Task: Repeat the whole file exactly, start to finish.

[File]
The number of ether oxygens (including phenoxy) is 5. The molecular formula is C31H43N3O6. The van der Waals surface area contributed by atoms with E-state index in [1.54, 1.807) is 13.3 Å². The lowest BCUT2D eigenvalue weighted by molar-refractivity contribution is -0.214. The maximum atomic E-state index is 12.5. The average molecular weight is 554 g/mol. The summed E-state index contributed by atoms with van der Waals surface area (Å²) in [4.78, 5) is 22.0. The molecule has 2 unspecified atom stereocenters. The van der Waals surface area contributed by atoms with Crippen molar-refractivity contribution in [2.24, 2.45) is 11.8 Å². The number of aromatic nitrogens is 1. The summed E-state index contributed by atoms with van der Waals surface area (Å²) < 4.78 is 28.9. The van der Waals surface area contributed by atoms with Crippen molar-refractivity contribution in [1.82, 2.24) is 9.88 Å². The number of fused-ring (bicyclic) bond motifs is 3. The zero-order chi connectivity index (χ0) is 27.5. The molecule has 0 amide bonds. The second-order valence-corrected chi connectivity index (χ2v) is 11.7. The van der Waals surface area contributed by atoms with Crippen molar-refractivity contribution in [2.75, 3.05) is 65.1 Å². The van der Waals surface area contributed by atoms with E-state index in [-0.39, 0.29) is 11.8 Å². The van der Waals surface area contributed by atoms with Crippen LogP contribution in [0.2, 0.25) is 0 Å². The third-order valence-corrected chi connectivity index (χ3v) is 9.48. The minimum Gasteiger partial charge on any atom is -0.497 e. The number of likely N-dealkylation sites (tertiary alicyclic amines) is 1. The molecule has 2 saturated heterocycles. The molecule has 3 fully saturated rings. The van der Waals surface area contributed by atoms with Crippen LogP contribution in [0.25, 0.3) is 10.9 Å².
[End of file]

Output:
The number of ether oxygens (including phenoxy) is 5. The molecular formula is C31H43N3O6. The van der Waals surface area contributed by atoms with E-state index in [1.54, 1.807) is 13.3 Å². The lowest BCUT2D eigenvalue weighted by molar-refractivity contribution is -0.214. The maximum atomic E-state index is 12.5. The average molecular weight is 554 g/mol. The summed E-state index contributed by atoms with van der Waals surface area (Å²) in [4.78, 5) is 22.0. The molecule has 2 unspecified atom stereocenters. The van der Waals surface area contributed by atoms with Crippen molar-refractivity contribution in [2.24, 2.45) is 11.8 Å². The number of aromatic nitrogens is 1. The summed E-state index contributed by atoms with van der Waals surface area (Å²) < 4.78 is 28.9. The van der Waals surface area contributed by atoms with Crippen molar-refractivity contribution in [1.82, 2.24) is 9.88 Å². The number of fused-ring (bicyclic) bond motifs is 3. The zero-order chi connectivity index (χ0) is 27.5. The molecule has 0 amide bonds. The second-order valence-corrected chi connectivity index (χ2v) is 11.7. The van der Waals surface area contributed by atoms with Crippen molar-refractivity contribution in [2.75, 3.05) is 65.1 Å². The van der Waals surface area contributed by atoms with E-state index in [-0.39, 0.29) is 11.8 Å². The van der Waals surface area contributed by atoms with Crippen LogP contribution in [0.2, 0.25) is 0 Å². The third-order valence-corrected chi connectivity index (χ3v) is 9.48. The minimum Gasteiger partial charge on any atom is -0.497 e. The number of likely N-dealkylation sites (tertiary alicyclic amines) is 1. The molecule has 2 saturated heterocycles. The molecule has 3 fully saturated rings. The van der Waals surface area contributed by atoms with Crippen LogP contribution in [0.25, 0.3) is 10.9 Å².